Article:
AADA- Acting’s Finest

A few years ago and I won’t name how many years back, but it’s been awhile, I was privileged to attend the American Academy of Dramatic Arts.

This was no ordinary school, I mean it’s attendees were such notables as Anne Bancroft, Robert Redford, Paul Rudd, Anne Hathaway, Kirk Douglas, Jessica Chastain and many, many more. See: https://www.aada.edu/alumni/notable-alumni#decade:all/orderby:all/display:panel

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We are here at AADA

 

I was honored to get accepted.  I’ll never forget the day I saw the ad in the paper looking for people to audition for the school.  I was in Grand Junction, Colorado at the time and the auditions were in Denver.  I applied and submitted my photo and they sent back what they wanted to see for the audition. At the time, I was 49 and I really didn’t think I’d be considered. After all, they  want young, fresh, malleable students, right?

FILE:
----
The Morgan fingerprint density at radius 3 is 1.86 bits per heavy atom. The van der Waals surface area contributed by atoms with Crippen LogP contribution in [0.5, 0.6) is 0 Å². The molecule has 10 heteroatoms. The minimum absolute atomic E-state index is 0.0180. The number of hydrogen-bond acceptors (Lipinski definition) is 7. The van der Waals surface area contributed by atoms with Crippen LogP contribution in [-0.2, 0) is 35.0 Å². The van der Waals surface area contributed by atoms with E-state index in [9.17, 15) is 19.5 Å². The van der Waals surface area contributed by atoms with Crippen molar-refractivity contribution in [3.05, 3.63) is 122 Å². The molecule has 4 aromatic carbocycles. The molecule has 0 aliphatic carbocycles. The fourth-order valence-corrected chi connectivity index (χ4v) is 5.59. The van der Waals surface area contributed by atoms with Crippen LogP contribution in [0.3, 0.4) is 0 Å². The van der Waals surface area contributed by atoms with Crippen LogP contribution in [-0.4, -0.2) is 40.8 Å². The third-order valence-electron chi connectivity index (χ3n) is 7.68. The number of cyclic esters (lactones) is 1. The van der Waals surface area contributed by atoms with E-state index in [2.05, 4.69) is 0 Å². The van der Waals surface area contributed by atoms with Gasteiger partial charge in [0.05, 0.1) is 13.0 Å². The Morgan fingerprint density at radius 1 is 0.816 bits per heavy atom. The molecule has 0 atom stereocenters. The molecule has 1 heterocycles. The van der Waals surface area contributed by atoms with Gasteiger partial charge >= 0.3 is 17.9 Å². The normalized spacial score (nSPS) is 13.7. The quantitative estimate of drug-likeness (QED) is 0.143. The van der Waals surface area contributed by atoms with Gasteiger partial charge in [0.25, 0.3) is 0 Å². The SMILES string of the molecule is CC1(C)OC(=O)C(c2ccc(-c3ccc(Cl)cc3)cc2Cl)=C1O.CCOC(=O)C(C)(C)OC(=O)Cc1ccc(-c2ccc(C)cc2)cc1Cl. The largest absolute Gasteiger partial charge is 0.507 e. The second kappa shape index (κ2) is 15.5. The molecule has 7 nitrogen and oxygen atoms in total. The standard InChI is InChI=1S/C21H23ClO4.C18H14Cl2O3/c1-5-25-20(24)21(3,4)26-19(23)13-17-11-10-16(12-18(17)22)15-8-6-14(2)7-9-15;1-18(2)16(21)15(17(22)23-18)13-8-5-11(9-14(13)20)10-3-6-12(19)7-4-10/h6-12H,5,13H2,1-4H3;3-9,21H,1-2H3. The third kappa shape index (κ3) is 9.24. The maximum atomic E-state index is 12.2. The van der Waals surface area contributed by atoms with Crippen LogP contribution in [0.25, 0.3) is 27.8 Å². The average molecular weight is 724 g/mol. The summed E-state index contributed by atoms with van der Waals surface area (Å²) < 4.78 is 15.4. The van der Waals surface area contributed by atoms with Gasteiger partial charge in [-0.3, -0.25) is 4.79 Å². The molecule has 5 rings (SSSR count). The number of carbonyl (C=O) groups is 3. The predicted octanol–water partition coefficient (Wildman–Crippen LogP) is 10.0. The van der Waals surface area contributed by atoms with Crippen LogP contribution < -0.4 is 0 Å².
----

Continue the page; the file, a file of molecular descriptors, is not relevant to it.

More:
For some reason, I didn’t let that deter me. So, I prepared my song and a monologue.

The monologue was from a stage play called “Judge Lynch”. I was this hillbilly redneck woman whose husband had just lynched a black man for a theft while the real thief was a white man hiding in their woodpile.  Very controversial piece and I put on the southern drawl and nature of the woman as I saw her.

The song I would sing was “Another Hundred People” from the stageplay “Company”.

At the time, I was associated with a group that had formed at a local coffee shop located in an old, downtown warehouse building. They were trying to generate traffic by putting on artsy events.